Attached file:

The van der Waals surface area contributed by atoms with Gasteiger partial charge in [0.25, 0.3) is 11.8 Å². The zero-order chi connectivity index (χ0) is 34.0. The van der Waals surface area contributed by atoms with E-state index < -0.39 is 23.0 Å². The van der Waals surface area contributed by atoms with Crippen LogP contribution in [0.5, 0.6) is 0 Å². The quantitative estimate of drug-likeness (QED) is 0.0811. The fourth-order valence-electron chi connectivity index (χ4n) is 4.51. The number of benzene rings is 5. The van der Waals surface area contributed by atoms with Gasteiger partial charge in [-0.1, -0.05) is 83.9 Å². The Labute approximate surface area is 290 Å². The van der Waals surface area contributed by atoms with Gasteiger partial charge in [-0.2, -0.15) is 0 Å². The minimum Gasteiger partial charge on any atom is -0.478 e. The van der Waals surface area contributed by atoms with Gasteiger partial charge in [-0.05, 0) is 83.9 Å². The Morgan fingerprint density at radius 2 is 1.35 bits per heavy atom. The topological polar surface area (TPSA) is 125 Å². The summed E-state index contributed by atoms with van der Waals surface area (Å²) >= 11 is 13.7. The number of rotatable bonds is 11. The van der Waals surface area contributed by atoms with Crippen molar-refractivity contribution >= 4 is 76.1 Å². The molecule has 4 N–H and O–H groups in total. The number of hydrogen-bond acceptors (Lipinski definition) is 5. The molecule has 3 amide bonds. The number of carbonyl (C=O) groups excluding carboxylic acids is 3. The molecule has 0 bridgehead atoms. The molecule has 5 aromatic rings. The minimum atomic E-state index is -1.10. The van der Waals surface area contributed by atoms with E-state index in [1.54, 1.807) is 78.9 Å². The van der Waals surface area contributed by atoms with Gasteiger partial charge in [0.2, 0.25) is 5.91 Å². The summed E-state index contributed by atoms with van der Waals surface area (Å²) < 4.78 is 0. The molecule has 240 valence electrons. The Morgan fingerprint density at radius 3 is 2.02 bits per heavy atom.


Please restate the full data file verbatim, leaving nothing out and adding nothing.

The van der Waals surface area contributed by atoms with Gasteiger partial charge in [0.25, 0.3) is 11.8 Å². The zero-order chi connectivity index (χ0) is 34.0. The van der Waals surface area contributed by atoms with E-state index < -0.39 is 23.0 Å². The van der Waals surface area contributed by atoms with Crippen LogP contribution in [0.5, 0.6) is 0 Å². The quantitative estimate of drug-likeness (QED) is 0.0811. The fourth-order valence-electron chi connectivity index (χ4n) is 4.51. The number of benzene rings is 5. The van der Waals surface area contributed by atoms with Gasteiger partial charge in [-0.1, -0.05) is 83.9 Å². The Labute approximate surface area is 290 Å². The van der Waals surface area contributed by atoms with Gasteiger partial charge in [-0.2, -0.15) is 0 Å². The minimum Gasteiger partial charge on any atom is -0.478 e. The van der Waals surface area contributed by atoms with Gasteiger partial charge in [-0.05, 0) is 83.9 Å². The Morgan fingerprint density at radius 2 is 1.35 bits per heavy atom. The topological polar surface area (TPSA) is 125 Å². The summed E-state index contributed by atoms with van der Waals surface area (Å²) >= 11 is 13.7. The number of rotatable bonds is 11. The van der Waals surface area contributed by atoms with Crippen molar-refractivity contribution >= 4 is 76.1 Å². The molecule has 4 N–H and O–H groups in total. The number of hydrogen-bond acceptors (Lipinski definition) is 5. The molecule has 3 amide bonds. The number of carbonyl (C=O) groups excluding carboxylic acids is 3. The molecule has 0 bridgehead atoms. The molecule has 5 aromatic rings. The minimum atomic E-state index is -1.10. The van der Waals surface area contributed by atoms with E-state index in [1.54, 1.807) is 78.9 Å². The van der Waals surface area contributed by atoms with Gasteiger partial charge in [0.2, 0.25) is 5.91 Å². The summed E-state index contributed by atoms with van der Waals surface area (Å²) < 4.78 is 0. The molecule has 240 valence electrons. The Morgan fingerprint density at radius 3 is 2.02 bits per heavy atom.